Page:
Some homework to avoid paying too much tax

Preparing for Christmas promises to be less overwhelming this year, which leaves a little more time to think about your finances, perhaps also to do some end-of-year homework.

That’s good, because exercise seems more necessary than ever. Whether you have made a big splash with your investments or your income has suffered a drop due to the pandemic, you should not stand idly by.

December 31 is a deadline. It is in the interest of completing a few financial operations or incurring expenses before the transition into the new year.

1. Realize your capital losses

The little cottage by the water bought for a pittance 25 years ago, it will cause a tidy tax bill if you recently left it. Profit is called “capital gain”. However, half of that will be added to your income.

If you have suffered losses on other investments, you can deduct them from your gains. For example, if you have lost hope of getting your money back with your Bombardier shares, you could sell them in order to reduce the taxes arising from the sale of the cottage (or shares of GAFAM, Google, Apple, Facebook, Amazon, Microsoft) .

“We can apply losses on past gains, up to three years back. We can also keep them to use them for profits for the next few years, without limits in the future, ”explains Sarah Phaneuf, tax partner at Raymond Chabot Grant Thornton.

Please note: losses on securities held within a registered account (RRSP, RESP, RDSP and TFSA) cannot be used.

2. Get ahead of medical expenses

At the federal level as in Quebec, taxpayers are entitled to tax credits for medical expenses. Dental care, glasses, health insurance premiums, health care not covered by the RAMQ are eligible expenses in Quebec or Ottawa, or, more often, both.

The credit applies to expenses exceeding 3% of income. The higher your salary, the less likely it is that you will be able to take advantage of this credit.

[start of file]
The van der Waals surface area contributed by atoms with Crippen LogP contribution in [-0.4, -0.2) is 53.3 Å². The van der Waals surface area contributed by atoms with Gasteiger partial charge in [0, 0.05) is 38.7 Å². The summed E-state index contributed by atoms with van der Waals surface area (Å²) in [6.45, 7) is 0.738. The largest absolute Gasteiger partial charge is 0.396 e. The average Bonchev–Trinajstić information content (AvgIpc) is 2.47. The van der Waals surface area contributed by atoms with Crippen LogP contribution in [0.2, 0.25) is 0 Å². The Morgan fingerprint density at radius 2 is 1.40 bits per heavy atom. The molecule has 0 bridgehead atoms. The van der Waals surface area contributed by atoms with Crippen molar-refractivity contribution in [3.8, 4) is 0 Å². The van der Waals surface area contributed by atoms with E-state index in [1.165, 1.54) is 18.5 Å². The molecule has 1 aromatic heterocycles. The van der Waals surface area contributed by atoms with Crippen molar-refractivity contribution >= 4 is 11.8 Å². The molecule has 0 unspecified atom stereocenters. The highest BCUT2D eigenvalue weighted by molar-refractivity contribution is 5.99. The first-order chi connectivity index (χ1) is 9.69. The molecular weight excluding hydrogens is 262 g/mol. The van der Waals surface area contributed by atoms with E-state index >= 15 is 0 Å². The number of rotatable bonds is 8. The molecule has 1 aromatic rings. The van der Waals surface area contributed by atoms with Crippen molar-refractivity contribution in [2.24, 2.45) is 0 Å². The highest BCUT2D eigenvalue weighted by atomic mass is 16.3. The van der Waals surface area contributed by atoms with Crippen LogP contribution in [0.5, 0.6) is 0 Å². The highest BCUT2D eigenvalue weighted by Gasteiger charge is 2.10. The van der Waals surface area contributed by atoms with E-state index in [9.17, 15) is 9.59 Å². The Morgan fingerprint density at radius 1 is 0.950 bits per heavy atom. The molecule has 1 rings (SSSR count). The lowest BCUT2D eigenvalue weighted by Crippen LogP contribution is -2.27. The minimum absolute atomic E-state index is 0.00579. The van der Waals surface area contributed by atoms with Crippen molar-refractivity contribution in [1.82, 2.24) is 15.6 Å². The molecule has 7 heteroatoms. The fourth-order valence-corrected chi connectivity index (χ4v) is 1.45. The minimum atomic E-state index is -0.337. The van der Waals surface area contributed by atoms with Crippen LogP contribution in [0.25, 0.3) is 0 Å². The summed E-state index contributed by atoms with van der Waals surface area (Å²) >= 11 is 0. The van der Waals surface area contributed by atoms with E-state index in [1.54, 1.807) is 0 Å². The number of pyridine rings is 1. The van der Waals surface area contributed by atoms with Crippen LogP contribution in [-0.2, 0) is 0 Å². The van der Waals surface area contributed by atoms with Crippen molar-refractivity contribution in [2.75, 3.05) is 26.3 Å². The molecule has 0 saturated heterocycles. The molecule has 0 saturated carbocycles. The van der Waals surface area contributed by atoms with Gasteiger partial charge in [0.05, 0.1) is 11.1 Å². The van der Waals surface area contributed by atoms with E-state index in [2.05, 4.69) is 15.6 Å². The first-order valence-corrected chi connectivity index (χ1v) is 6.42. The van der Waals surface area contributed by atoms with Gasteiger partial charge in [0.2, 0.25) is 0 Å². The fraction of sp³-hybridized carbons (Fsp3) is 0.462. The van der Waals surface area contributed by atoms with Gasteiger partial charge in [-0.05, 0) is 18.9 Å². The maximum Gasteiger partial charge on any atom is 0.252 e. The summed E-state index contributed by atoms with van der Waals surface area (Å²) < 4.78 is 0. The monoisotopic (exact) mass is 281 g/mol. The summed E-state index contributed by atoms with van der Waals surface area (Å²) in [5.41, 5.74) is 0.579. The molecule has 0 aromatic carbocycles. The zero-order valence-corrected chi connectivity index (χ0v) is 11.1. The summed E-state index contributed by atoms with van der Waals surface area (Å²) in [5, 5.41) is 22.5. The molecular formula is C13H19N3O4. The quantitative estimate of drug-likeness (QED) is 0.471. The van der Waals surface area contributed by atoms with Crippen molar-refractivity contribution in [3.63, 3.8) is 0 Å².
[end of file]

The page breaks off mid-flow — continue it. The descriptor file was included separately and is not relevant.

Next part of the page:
If your income declined in 2020 due to the pandemic, this might be an opportunity to get ahead of medical expenses, as you will be able to more easily qualify for the credit in question.

3. Self-employed workers: increase your expenses

Tax expert Sarah Phaneuf notes that many self-employed workers who usually deduct significant entertainment expenses or expenses related to the use of their car will have to reduce these deductions considerably this year.

These professionals didn’t make less money, but like everyone else, they had to turn to Zoom, Teams and other FaceTime to meet their customers and suppliers. “Since they have fewer expenses to deduct, the installments they made during the year may be insufficient.” Result: a tax balance payable in the spring.

To avoid the additional tax bill, there are two solutions: advance the purchase of office equipment before the end of the year or make an additional “RRSP” effort by March 1.

To do soon

► If you think you will have to withdraw money from your TFSA in the near future, do so preferably before the end of the year.

► If not, open an RESP account for your child (ren).

► If you turned 71 this year, you must convert your RRSP to a RRIF by December 31 at the latest.

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